Her early leaf’s a flower;
But only so an hour.
Then leaf subsides to leaf.
So Eden sank to grief,
So dawn goes down to day.
Nothing gold can stay.
Thus spoke the poetic Frost, more than a century ago. Today, this sentiment rings true for many of us in the IP community saddened by the premature departure of an exceptional IP leader, PH Kurian.
Controller General PH Kurian (christened “bullet” Kurian by this blog owing to his successively rapid and bold reform measures) will vacate his post on the 12th of March. He is to be succeeded by Chaitanya Prasad, an IAS officer (Bihar, 1990) who works currently with the DIPP (Department of Industrial Policy and Promotion). Prasad has been working as Joint Secretary, DIPP since July 2010.
Kurian is slated to return to his parent cadre (he is an IAS officer from Kerala). He is expected to head one of the many government departments in Kerala as secretary (the most likely one is the Department(Ministry) of Information Technology, though this is not confirmed yet).
Although Kurian announced his resignation several months ago, his request was kept pending by the Prime Ministers office (presumably they were reluctant to let him go till they found an adequate replacement). While Kurian insisted that his resignation was simply attributable to his desire to return to his home state, many in the IP community suspect otherwise: the grapevine has it that his courageous reformist measures (particularly a string of pro transparency moves) had ruffled many feathers and led to constant skirmishes between him and his superiors (well actually, one superior in particular)
A note issued by Shri Ravi Kota, Director (Department of Personnel and Training) on 16th Feb 2012 states:
“the appointments committee of the Cabinet (ACC) has approved the following:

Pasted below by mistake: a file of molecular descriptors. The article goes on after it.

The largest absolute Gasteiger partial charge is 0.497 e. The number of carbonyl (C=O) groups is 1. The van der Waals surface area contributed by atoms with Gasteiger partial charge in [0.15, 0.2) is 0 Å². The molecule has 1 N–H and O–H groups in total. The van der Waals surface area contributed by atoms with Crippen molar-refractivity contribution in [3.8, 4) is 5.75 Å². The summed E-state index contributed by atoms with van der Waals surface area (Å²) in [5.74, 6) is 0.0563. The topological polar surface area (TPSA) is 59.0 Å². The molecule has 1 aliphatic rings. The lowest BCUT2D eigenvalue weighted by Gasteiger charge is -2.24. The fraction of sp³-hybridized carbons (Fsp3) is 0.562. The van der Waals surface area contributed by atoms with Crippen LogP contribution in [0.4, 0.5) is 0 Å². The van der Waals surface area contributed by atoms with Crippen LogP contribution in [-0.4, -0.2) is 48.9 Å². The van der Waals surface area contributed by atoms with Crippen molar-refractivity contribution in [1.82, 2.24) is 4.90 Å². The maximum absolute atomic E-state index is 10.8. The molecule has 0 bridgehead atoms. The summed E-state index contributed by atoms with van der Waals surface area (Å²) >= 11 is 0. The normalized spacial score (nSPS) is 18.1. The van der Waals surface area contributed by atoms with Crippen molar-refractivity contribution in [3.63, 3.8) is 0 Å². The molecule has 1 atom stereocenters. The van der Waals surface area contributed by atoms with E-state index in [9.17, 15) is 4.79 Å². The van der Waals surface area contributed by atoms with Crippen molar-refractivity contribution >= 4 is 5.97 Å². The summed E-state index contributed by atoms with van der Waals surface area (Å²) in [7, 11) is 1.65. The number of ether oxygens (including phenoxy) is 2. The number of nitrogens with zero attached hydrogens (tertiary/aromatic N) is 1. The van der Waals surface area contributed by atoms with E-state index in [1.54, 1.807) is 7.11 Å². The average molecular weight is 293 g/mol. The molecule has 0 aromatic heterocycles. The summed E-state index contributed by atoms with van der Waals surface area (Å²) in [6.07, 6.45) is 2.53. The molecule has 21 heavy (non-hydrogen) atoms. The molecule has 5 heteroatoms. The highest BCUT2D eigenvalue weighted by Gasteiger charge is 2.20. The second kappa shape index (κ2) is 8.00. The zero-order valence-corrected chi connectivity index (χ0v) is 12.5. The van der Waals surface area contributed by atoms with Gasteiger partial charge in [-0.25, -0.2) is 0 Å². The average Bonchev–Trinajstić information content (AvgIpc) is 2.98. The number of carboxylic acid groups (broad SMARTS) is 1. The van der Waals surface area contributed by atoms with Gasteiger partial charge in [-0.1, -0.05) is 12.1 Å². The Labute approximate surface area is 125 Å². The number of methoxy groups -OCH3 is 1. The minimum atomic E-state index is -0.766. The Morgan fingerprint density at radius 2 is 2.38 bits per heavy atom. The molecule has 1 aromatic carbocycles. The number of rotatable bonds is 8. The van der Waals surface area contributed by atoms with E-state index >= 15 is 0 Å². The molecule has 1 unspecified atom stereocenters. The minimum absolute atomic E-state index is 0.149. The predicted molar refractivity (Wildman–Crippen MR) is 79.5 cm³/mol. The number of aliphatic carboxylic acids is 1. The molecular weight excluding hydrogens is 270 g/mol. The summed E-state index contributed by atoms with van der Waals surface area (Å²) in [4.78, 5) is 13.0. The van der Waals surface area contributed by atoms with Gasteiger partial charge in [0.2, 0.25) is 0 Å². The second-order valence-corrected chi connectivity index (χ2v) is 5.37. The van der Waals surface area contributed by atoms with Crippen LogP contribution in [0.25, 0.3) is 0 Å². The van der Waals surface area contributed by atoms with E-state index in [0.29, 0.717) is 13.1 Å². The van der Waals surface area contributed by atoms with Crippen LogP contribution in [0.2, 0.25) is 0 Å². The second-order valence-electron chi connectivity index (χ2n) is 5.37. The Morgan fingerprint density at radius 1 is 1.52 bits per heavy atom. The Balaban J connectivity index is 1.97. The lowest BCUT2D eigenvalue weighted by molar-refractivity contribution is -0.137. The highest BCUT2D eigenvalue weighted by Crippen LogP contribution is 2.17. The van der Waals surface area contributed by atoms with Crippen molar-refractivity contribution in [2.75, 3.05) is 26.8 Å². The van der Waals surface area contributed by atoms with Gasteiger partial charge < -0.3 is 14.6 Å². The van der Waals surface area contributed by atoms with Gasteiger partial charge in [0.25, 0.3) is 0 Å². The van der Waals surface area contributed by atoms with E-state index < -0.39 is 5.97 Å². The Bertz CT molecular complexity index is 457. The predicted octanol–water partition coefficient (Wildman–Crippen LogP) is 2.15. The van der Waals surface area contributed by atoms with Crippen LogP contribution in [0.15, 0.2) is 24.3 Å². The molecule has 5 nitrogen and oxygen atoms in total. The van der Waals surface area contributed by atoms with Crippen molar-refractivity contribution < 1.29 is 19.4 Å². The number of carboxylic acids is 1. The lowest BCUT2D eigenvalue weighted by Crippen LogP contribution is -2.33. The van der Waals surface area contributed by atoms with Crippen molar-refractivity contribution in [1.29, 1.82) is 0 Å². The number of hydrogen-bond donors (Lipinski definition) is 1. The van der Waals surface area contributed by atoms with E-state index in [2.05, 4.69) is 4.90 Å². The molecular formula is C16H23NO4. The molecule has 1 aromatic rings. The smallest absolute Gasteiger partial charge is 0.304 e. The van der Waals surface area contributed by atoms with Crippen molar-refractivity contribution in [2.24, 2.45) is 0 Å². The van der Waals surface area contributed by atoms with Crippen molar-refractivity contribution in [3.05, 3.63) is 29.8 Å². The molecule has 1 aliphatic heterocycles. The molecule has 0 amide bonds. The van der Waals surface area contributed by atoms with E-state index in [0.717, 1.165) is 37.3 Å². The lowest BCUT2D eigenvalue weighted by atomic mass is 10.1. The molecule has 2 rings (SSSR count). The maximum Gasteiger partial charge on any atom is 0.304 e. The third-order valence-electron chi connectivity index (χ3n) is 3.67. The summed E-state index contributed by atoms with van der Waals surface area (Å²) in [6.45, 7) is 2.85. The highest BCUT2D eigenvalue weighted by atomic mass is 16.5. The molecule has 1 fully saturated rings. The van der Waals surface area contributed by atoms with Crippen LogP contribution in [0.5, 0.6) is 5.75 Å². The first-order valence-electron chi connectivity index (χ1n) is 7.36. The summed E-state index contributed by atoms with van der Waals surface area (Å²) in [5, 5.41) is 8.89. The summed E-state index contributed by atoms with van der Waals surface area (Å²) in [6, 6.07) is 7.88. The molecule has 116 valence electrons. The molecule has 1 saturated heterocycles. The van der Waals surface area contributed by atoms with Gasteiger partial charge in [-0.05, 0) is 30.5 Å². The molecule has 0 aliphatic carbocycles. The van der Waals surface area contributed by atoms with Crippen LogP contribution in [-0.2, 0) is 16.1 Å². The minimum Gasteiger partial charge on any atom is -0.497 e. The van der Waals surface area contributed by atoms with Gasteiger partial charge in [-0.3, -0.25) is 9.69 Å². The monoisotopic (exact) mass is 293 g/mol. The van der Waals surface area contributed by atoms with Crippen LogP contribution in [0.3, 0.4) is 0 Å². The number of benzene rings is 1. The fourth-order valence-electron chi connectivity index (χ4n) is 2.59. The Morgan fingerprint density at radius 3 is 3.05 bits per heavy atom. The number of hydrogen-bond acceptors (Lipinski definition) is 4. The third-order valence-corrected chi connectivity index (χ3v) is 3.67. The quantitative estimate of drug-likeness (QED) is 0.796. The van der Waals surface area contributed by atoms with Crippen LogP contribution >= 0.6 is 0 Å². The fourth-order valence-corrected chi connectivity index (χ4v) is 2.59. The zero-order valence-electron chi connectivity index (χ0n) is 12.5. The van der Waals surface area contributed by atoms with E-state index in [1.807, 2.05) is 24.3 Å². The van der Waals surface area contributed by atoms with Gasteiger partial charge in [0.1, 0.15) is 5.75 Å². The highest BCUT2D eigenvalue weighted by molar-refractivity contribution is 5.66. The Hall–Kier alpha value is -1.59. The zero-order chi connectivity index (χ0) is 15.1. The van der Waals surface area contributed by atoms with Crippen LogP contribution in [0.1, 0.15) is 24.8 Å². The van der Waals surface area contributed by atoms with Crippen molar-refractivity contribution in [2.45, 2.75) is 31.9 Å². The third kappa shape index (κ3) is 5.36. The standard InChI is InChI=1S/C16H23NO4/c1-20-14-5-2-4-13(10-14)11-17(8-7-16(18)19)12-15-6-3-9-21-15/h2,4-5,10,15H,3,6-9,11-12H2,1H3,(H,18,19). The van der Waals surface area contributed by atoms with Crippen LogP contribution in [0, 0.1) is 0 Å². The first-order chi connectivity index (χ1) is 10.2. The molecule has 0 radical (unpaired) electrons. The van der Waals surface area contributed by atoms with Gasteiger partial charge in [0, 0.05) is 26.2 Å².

i) premature repatriation of Shri PH Kurian (IAS (KL86), Controller General of Patents, Designs and Trademark, Mumbai (CGPDTM) to his parent cadre; and
ii) appointment of Shri Chaitanya Prasad (IAS BH 90) presently Joint Secretary in the DIPP as CGPTDM (at the level of Joint Secretary) under the same department….for a period of 3 years from the date of aussumption of the charge of post…
One can only wait and watch to see if Prasad continues Kurians’ bold legacy of effectuating reforms in an institution beset with allegations of rampant corruption, opacity and inefficiency.
For those interested, I’d highlighted Kurian’s key accomplishments (particularly relating to transparency) in an article written for MIP some months ago. I quote:
“The clarion call for transparency in Indian intellectual property blew forth from the bugle of an unknown blog several years ago. Today, the transparency mission has some of the most committed crusaders, ranging from IP practitioners to civil society activists to government officials. Indeed, the past few years have witnessed a surge in IP information publicly available in India, information that took a sizeable amount of time and money to procure in previous years.
A lot of this had to with the initiatives ushered in by PH Kurian, a zealous controller general who blazed the patent office with bold reforms, upsetting the powers that be. Unfortunately, his blaze was rather meteoric and he was edged out before he could complete his term in office. Despite the obvious refrain that he was returning to his home state upon the request of the state government, most in the IP community knew better. A lamentable loss for the Indian IP community, but one hopes that the spirit of his reformist movement finds continuity in his successor.
The transparency trajectory of the Indian patent office is outlined in the table opposite. As one can see, initiatives have been increasing at a laudable rate over the last few years, bringing more matters into public purview. All of this is likely to have a long-term impact on the Indian IP ecosystem.”
All in all, a very sad day for many of us who were privy to the dynamism unleashed by bullet Kurian in an ecosystem beset with multiple maladies. However, we have no choice but to let him go. To hark back to the wonderful Frost and to recapitulate his sentiment in Manilow’s (and Streisand’s) modern evocation, “no matter how hard we try….some good things never last….”